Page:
In November 1994, officials at the Forman School in Litchfield, Conn., discovered that a married teacher, Susie Stiles, was having sex with a 16-year-old junior at Stiles’ apartment on campus. The headmaster of the school, which specializes in teaching students with learning disabilities such as dyslexia, promptly fired Stiles and ordered her to stay away from the teenager. The school did not report her to police, though it was and is illegal in the state for a teacher to have sex with a student.
The teenager was distraught over the ousting of his teacher, according to the student’s parents. The boy ran away from school and, after a confrontation with police, was placed on suicide watch at a local hospital. When the teenager returned to Forman, things only got worse. Classmates taunted him, and the boy felt Stiles’ husband, also a teacher at Forman, glared at him every time they crossed paths, according to the student’s father, Michael, who requested that only his first name be used to protect his son’s identity.
The junior began getting into fights, including one with a student who had teased him about Stiles, Michael said. Just a month after Stiles was fired, records show, a school disciplinary board voted 3-to-2 to expel the junior.
When Michael picked up his son, he found the boy’s belongings dumped in trash bags in the hallway.
“They didn’t try to control the situation there,” Michael said. “Rather than see that he was a victim and should be treated as such, instead they were treating him as if he were the problem. They decided to wash their hands of him.”
Forman officials today say that an administrator who had agreed to monitor the boy after he was released from the hospital saw no signs of retaliation. “It was all pretty awkward,” Stiles’ now ex-husband told the Globe, but added, “The idea that I glared at him is absurd.”
The school now acknowledges that police should have been alerted about the abuse.
After the teenager was expelled from school — and against the wishes of his parents — the student followed Stiles and lived with her for a time in West Virginia, where she had moved and continued teaching. Stiles abruptly resigned from Jefferson County schools in February 1997. She told the Globe she decided not to teach any longer. Jefferson County school officials declined to comment on the terms of her departure.
Stiles, who now works with rescued animals and has changed her name, said in a phone interview that she was abused by a family member as a child and was going through a “difficult period” when she was at Forman, including struggles with alcohol.
“It was horrible,” she said, recalling the problems her former student faced at Forman after their relationship was discovered. “I would never intentionally hurt anyone.”
Marje Monroe said she was simply doing what was asked of her.
A student at Stoneleigh-Burnham School had confided to friends that the acting head of the school, Paul Bassett, had touched her genitals through her clothing. In November 2007, the board of trustees asked Monroe, then the dean of students, to talk with the teenager. Monroe met with her, and the student tearfully told her story.
It was a delicate situation, according to several former administrators interviewed by the Spotlight Team. Stoneleigh-Burnham, an all-girls school in Greenfield, was in serious financial trouble, and a scandal involving the head of school could make matters worse.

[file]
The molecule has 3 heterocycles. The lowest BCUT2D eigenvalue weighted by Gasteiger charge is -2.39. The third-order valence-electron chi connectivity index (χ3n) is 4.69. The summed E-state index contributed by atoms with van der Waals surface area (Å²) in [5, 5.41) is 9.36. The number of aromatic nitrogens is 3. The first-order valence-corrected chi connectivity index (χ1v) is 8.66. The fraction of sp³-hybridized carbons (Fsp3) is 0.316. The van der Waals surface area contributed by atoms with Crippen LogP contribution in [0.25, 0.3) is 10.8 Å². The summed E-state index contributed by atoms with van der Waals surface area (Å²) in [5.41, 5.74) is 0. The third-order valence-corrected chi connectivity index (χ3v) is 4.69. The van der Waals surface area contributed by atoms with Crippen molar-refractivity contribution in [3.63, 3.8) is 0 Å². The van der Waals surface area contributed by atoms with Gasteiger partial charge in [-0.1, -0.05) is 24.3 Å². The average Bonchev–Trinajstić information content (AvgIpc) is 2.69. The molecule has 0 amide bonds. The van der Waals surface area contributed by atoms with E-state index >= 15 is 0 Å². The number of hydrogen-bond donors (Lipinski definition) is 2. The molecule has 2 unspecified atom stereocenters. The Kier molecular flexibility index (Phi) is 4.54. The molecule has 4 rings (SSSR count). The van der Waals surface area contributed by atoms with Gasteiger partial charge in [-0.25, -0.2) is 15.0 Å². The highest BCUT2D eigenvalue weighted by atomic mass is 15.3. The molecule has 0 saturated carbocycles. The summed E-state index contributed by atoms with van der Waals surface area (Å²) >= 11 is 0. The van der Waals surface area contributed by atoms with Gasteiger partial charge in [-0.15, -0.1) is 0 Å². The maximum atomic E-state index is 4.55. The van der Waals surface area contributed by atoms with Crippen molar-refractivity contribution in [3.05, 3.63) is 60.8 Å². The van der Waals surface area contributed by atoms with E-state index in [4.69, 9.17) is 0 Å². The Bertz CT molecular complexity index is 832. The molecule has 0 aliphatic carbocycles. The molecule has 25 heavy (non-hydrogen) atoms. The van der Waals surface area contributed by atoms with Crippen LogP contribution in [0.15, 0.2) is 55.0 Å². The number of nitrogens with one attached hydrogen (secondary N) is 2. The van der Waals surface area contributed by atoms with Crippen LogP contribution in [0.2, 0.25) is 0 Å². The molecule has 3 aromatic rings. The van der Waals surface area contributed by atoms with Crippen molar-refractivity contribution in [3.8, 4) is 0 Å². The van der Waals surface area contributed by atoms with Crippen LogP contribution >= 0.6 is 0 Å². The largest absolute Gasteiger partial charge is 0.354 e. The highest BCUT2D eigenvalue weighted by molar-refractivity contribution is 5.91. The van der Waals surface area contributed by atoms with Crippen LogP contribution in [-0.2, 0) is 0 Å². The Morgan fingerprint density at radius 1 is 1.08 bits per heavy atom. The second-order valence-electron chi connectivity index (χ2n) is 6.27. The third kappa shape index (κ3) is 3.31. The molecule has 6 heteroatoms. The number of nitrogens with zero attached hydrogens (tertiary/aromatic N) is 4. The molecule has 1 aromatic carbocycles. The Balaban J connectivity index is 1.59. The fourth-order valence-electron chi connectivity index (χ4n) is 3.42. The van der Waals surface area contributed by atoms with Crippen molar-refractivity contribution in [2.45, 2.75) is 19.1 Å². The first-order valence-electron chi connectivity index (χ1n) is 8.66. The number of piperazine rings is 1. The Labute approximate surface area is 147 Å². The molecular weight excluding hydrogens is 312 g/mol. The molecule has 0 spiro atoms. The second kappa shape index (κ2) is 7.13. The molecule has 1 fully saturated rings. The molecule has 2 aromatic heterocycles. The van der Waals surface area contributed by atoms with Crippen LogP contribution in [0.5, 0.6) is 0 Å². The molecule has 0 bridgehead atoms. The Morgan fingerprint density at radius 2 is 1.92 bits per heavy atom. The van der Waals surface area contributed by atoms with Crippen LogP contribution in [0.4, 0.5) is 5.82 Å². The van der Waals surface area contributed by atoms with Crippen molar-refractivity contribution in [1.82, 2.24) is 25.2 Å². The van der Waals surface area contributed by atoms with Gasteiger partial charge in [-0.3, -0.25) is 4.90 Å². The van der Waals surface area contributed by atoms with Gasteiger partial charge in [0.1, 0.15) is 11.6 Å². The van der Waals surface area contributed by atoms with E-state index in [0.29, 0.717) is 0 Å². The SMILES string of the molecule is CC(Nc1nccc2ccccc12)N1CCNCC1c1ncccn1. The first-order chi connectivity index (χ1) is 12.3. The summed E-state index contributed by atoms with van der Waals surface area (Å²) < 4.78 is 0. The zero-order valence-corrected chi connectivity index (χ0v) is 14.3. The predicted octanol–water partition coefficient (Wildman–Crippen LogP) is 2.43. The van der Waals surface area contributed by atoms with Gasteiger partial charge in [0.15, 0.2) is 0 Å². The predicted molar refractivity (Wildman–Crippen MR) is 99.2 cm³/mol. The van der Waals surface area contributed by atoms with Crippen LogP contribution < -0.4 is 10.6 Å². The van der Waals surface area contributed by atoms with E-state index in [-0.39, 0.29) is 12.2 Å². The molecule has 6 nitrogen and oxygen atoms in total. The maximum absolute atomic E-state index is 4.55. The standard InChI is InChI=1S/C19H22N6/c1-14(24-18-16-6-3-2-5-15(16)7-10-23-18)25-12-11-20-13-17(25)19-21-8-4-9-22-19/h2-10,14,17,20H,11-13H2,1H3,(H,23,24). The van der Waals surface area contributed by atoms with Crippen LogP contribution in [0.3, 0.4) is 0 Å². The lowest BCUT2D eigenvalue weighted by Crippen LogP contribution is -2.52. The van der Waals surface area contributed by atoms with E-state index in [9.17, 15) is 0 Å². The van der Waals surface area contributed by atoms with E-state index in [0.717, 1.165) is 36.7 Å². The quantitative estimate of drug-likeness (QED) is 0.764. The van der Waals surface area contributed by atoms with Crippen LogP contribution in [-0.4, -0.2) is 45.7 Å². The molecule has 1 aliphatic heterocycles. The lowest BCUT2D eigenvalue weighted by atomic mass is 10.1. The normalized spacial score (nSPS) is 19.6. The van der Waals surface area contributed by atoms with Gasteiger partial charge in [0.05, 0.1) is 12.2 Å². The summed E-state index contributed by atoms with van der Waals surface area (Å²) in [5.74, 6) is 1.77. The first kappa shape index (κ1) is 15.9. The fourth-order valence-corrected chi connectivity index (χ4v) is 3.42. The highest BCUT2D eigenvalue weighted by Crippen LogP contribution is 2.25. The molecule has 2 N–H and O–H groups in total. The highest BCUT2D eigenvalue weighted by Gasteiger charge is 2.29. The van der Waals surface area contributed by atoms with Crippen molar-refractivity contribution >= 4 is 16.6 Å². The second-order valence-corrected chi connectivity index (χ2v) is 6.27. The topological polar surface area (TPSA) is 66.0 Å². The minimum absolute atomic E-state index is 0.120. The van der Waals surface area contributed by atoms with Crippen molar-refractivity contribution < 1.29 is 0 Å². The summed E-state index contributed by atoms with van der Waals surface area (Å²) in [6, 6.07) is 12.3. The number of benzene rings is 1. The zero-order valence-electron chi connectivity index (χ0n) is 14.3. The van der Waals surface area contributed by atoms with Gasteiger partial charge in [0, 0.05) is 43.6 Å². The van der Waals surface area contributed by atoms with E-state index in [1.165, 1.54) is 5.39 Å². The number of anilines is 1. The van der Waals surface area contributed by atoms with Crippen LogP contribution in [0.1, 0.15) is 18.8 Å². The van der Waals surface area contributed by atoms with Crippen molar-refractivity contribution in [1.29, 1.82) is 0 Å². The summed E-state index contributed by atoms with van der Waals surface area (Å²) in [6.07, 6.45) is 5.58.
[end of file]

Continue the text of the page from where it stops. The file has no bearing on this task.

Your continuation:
Monroe thought she should report the accusations to state officials. But the school’s attorney advised against it, according to Sharon Pleasant, Stoneleigh-Burnham’s former director of admissions and a friend of Monroe.
“Marje was told not to call child protective services. She had to consider Paul’s reputation and was told, ‘We are talking about a man’s career,’ ” Pleasant said.
Instead, Stoneleigh-Burnham placed Bassett on leave while an outside lawyer investigated. They “were interrogating me as if I did something wrong in telling someone about what happened,” the student said, describing the lawyer’s questioning.
Within weeks, the investigator informed the board that the evidence was inconclusive, according to Monroe’s complaint. The school, in legal filings several years ago, said the charges were “unfounded.”
Bassett returned to the job in January 2008, allegedly furious at Monroe. During his first meeting with the school’s administrative team, Bassett “launched into an angry and abusive tirade” and said Monroe had “betrayed him and his career,” according to a complaint Monroe filed with the Massachusetts Commission Against Discrimination.
The student, meanwhile, told the Globe she did her best to avoid Bassett the rest of the year.
For Monroe, the hostile treatment continued and widened to include faculty members who treated her rudely and organized a no-confidence vote, the complaint said. In April, Monroe took a medical leave.
“I felt mocked and humiliated and did not feel I could sustain any further abusive treatment,” Monroe wrote in her complaint.
In June, school officials said she could not return as dean of students because she had failed to improve her job performance, just six months after they had offered to extend her contract.
Monroe immediately filed a complaint, and the state’s commission against discrimination eventually found “sufficient evidence” to conclude that Monroe was subjected to unlawful retaliation. The two sides reached a confidential settlement.
Bassett, in a statement, confirmed there was an MCAD charge against him but said he could not discuss it. Though no longer head of school, he remained on staff as the school’s assistant softball coach, head coach of the public speaking and debate society, and director of a summer camp, “A Voice of Her Own,” according to Stoneleigh-Burnham’s website.
Head of school Sally Mixsell, who served as board chair during the 2007-2008 academic year, said the school “took appropriate steps to ensure a thorough investigation” of the allegations against Bassett: “Stoneleigh-Burnham takes any and all allegations of abuse of any kind seriously and makes every effort to respond swiftly, legally, ethically, and transparently.”